Men Weight Training

Growing up in Kailua, Oahu, Hawaii, Norman Compton played football and rugby, participated in marathons and even surfed. He also has worked as a Hollywood stuntman for 27 years. For him, age is just a number when it comes to working out.

“I’m 64 and have a few videos on YouTube on some of the things I still do to stay strong,” Compton says. “As a fitness expert, I have seen and made many of the mistakes people, regardless of experience, make in strength training as they age.”

Lifting weights and other muscle-building activities can be taxing on the body as we get older. It’s important to understand what’s appropriate for your age and how to take care of your body when it might not recover as quickly.

The weight of testosterone

As testosterone levels start to decline after age 35 or so, the body has a harder time gaining and maintaining muscle. Strength training can help level the playing field.

“Strength training serves to keep that hormone as elevated as possible in the healthy range, which helps men feel like men: strong, energetic, healthy,” says Sarah Walls, a personal trainer and owner of Strength & Performance Training in Fairfax, Virginia. “Strength training also keeps bones, muscles, ligaments and tendons in good condition as we get into later stages of life.”

This testosterone decrease doesn’t mean guys should strive to lose muscle mass, according to John Odden, head coach and owner at Empowered Strength in Bend, Oregon.

“All men should continue to weight train and work to stimulate their muscles to preserve his current status and age safely,” Odden says. “Overall athletic, functional ability becomes more important, but muscle mass is still a major contributor to overall health and wellness.”

Know your limits

Young men’s bodies that are still developing can handle more because their bodies are not yet breaking down, and they can recover quicker, as opposed to middle-aged or older men whose bodies don’t build or recover as quickly.

“Everything depends on your body and your goals,” says Jason McCarthy, a former Green Beret who lives in Atlantic Beach, Florida. “The first step is to know and listen to your body, which you get better at doing as you get older.”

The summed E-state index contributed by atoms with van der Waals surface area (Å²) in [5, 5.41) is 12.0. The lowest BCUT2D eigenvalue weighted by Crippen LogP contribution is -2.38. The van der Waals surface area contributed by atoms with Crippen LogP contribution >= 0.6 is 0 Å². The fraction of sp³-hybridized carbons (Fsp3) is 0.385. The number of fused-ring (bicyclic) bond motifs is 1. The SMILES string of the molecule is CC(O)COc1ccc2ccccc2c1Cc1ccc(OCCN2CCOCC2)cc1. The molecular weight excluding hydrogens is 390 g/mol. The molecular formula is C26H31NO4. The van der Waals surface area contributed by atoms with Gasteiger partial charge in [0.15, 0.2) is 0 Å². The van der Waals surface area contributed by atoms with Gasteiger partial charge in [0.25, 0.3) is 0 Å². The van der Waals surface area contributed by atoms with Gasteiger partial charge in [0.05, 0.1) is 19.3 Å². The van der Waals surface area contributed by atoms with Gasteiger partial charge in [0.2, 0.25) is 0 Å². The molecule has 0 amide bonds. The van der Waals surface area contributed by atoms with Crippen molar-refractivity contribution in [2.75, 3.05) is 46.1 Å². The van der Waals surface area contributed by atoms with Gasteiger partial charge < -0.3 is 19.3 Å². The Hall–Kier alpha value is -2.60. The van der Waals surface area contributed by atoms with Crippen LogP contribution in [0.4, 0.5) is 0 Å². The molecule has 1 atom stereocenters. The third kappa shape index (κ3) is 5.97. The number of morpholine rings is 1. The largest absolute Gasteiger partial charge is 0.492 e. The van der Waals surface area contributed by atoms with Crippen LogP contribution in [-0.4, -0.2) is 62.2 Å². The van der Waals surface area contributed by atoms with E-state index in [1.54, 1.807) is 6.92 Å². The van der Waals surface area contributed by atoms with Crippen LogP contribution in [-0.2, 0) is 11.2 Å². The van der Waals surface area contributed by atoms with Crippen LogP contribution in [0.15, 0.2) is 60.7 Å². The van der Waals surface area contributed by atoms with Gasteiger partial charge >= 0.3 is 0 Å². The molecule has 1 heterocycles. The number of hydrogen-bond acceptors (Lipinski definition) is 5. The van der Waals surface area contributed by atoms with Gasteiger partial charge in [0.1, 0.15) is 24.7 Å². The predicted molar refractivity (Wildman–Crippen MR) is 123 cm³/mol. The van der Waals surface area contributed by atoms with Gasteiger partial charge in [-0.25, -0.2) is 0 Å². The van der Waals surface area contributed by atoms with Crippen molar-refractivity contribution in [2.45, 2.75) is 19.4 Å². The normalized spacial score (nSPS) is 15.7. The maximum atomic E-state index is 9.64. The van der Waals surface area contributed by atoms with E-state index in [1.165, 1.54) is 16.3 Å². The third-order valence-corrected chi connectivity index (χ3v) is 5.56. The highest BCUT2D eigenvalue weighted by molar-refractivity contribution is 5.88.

And all weight training is not created equal, he says.

“If the weight is too much, what happens is that you’re likely to break form, which is a recipe for injury McCarthy says, adding that it’s important to recognize any exercise is a form of stress. “Start with less weight and make progress from there. Stress on the body is a great thing if it’s the right kind of stress.”

Odden agrees, adding that pain is always a warning sign to stop or adjust an activity. “‘No pain, no gain’ is dead,” he says.

Recovery will be slower and more important for older guys, according to Odden. Generally, middle-aged men would be best served with brief training sessions lasting less than one hour.

“Older men should focus more on overall mobility, function and strength,” Odden says. “Slow and steady wins here. ... A few examples include exercises like handstands, Indian clubs or kettlebell movements.”

Walls recommends focusing on maintaining function for day-to-day tasks. “Focusing on a more functional approach to your fitness will help maintain joint mobility, range of motion, and the ability to run and jump in the weekend basketball games without getting hurt,” she says. “All of this should be done in a way that is appropriate for the individual.”